Romanian legend tells that Bucharest was founded on the banks of the Dambovita River by a shepherd named Bucur, whose name means “joy”. By playing the flute he amazed the people, and his wine from nearby vineyards was very popular among the local traders, who gave his name to the place.
As one of Europe’s most up-and-coming destinations, Bucharest has had to react quickly to its newfound status. As a result, there are a bevy of recently opened venues to eat, drink, shop, club and sleep. Not only this, but standards are high and local residents have come to expect only the best.
From Piaţa Universitatii, most sights of interest are easily accessible. The nearby Calea Victoriei is a great starting point for shopping. These two landmarks constitute the central Bucharest area where many of the most well-known restaurants and bars are situated. Walking in this part of the city is the best way to see Bucharest, but do not be afraid to venture further north, east and west to discover many more treasures.
Wander the tree-lined streets, take in some authentic folk art and sample a range of international cuisine. Whether you want traditional Romania or contemporary city life, come and find it all before the rest of the world does.
Palatul Parlamentului (Palace of Parliament)
Originally built to house all offices of the Communist ruling officers during Ceausescu’s regime, the imposing Palace of Parliament is Romania’s most famous building. Tours are open to the public, showing off the opulent staircases and chandelier-filled rooms and offering great insight into the building's history. The palace also houses Romania's National Museum of Contemporary Art.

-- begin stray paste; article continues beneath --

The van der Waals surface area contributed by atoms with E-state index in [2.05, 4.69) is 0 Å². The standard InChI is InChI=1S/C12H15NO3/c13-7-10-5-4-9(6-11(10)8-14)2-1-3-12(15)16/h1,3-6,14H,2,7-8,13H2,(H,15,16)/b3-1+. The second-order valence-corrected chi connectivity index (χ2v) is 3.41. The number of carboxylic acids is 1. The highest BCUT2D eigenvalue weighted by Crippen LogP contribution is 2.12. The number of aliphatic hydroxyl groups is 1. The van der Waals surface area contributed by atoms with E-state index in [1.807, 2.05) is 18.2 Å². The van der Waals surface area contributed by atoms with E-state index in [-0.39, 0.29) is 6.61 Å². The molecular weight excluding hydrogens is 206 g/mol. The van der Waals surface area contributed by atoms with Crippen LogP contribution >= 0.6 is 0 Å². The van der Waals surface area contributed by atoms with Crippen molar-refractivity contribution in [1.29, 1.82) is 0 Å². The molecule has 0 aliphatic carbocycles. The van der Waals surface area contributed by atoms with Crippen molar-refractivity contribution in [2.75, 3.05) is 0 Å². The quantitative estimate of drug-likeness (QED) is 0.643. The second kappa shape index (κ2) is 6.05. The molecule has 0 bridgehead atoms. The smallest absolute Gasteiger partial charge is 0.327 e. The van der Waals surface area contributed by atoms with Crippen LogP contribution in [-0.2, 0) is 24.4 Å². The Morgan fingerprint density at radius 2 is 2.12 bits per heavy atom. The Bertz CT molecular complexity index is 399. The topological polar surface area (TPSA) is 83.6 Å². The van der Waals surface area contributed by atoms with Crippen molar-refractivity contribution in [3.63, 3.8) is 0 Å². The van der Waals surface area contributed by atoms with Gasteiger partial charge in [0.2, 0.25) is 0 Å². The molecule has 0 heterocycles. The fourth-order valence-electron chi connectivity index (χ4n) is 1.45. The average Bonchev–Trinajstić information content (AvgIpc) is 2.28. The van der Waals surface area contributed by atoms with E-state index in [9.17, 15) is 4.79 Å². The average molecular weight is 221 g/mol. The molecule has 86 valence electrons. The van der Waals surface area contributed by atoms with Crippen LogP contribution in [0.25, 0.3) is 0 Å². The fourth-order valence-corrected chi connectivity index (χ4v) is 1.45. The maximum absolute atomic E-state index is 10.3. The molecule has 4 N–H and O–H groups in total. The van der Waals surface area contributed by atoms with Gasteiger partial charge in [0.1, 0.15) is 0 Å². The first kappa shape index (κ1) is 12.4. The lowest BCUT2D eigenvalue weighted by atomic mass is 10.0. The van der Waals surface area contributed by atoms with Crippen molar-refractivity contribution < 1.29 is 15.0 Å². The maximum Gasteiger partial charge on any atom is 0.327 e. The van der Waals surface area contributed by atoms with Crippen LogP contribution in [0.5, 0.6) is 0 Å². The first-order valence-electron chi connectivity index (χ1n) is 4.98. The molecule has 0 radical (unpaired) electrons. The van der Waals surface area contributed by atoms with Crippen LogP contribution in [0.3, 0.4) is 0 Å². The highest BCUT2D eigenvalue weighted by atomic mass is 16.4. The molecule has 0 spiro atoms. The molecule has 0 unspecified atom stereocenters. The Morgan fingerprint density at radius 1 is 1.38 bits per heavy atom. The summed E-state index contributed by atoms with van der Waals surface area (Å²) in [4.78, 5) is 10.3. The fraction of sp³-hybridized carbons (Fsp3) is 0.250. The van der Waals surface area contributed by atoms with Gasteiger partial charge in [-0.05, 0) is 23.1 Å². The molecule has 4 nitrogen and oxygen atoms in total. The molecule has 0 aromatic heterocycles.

Arcul de Triumf (Triumphal Arch)
Similar to its Paris namesake, Bucharest’s Triumphal Arch, standing tall at 26 metres, remembers Romania’s Great War soldiers and its reunification in 1918. Initially, the arc was built using wood in 1922, and was then finished in Deva granite in 1936.
The Ateneul Roman is home to the superb Filarmonica George Enescu and the hub of Bucharest’s musical activity. Exquisite mosaics and historical frescoes adorn the 19th-century circular building, which hosts impressive orchestral concerts and other performances, which should not be missed if you have the chance.
Good to know
You can easily walk or bike around the city, but you can also take the bus, tram, trolleybus or metro around Bucharest. With these forms of public transport you can get around the city safely and efficiently.
Bus, tram and trolleybus tickets can be purchased at any RATB kiosk. Punch your ticket in the machine board to avoid a fine. Transport runs from 5am to midnight.
Bucharest’s metro has four lines. Trains run every 4-7 minutes, every 15-20 off-peak, from 5:30am-11pm. Sit at the front of trains to avoid missing station signs which are not clearly signposted. The metro is good for travelling longer distances.
Tickets can be used on all means of transportation except the express buses.
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